How One Niche Online Wholesaler Is Carving Out Space in a Crowded Ecommerce Market

Boxed CEO explained how his company stands out

Boxed CEO Chieh Huang thinks brands can still succeed in the age of Amazon. Getty Images
Headshot of Ann-Marie Alcántara

The ever-looming presence of Amazon in the ecommerce (and even offline) world is one threat retailers consistently have at the top of their mind.

While some traditional brands are shaken by Amazon’s existence, others, like digitally native brands, appear less concerned and instead are focusing on building their brand and appealing to consumers. Boxed, an online wholesale company with no membership fee, is one of those companies that isn’t afraid of Amazon, Chieh Huang CEO of Boxed, said at Shoptalk, a retail conference in Las Vegas.

“There are niche players that can live in the shadow of Amazon,” Huang said. “There’s so much money to be spent online these days.”

Boxed pegs itself as the online wholesale club for millennials who live in cities that want the benefits of buying in bulk but don’t want to necessarily pay a membership fee (or drive to one of those centers). Huang pointed to the company’s growth in Texas, where many residents own cars and can drive to these wholesale clubs—but they aren’t.

“This is a time and patience problem,” Huang said. “What [these customers] don’t have is increasingly the time and patience to access wholesale savings.”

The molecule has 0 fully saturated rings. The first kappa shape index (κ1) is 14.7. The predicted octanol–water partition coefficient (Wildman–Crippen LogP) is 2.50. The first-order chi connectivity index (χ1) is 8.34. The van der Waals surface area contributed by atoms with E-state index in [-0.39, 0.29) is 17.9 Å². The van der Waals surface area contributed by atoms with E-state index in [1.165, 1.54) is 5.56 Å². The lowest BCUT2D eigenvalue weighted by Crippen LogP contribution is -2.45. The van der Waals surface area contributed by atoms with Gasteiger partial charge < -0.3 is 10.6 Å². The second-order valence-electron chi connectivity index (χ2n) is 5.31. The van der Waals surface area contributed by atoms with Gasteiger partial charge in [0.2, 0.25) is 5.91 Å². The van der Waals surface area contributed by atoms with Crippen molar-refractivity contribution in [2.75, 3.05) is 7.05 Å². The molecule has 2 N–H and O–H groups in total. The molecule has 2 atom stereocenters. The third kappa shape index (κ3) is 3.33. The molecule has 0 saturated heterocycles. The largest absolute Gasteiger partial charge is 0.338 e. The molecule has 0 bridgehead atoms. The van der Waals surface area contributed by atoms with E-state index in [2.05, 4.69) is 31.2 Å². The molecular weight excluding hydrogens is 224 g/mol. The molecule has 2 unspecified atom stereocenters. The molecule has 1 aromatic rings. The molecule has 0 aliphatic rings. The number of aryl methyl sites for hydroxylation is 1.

Boxed’s numbers are proving that its customers—and the company—might be onto to something. Despite a limited product selection of about 1,600 items, the average order value of a box is $100, with eight to 10 items per order. While shipping costs are top of mind for Huang, the large basket size and automated fulfillment center help drive shipping costs down.

For brands coming to Boxed’s platform, Huang touts the company’s ability to close the ROI loop as well as providing demographics and a consumer’s path to purchase data as well.

“Brands are now coming into Boxed to spend on a cost per click platform that we built ourselves,” Huang said.

Huang also thinks a few of the company’s touches, like the “box selfie,” where Boxed sends a photo of the contents in a box to let customers know their whole order is coming and standing up to “pink tax,” an increase in prices for women’s items such as feminine products and razors, resonate with its customer base.

“People are gravitating towards it simply because of the brand,” Huang said.

@itstheannmarie Ann-Marie Alcántara is a tech reporter for Adweek, focusing on direct-to-consumer brands and ecommerce.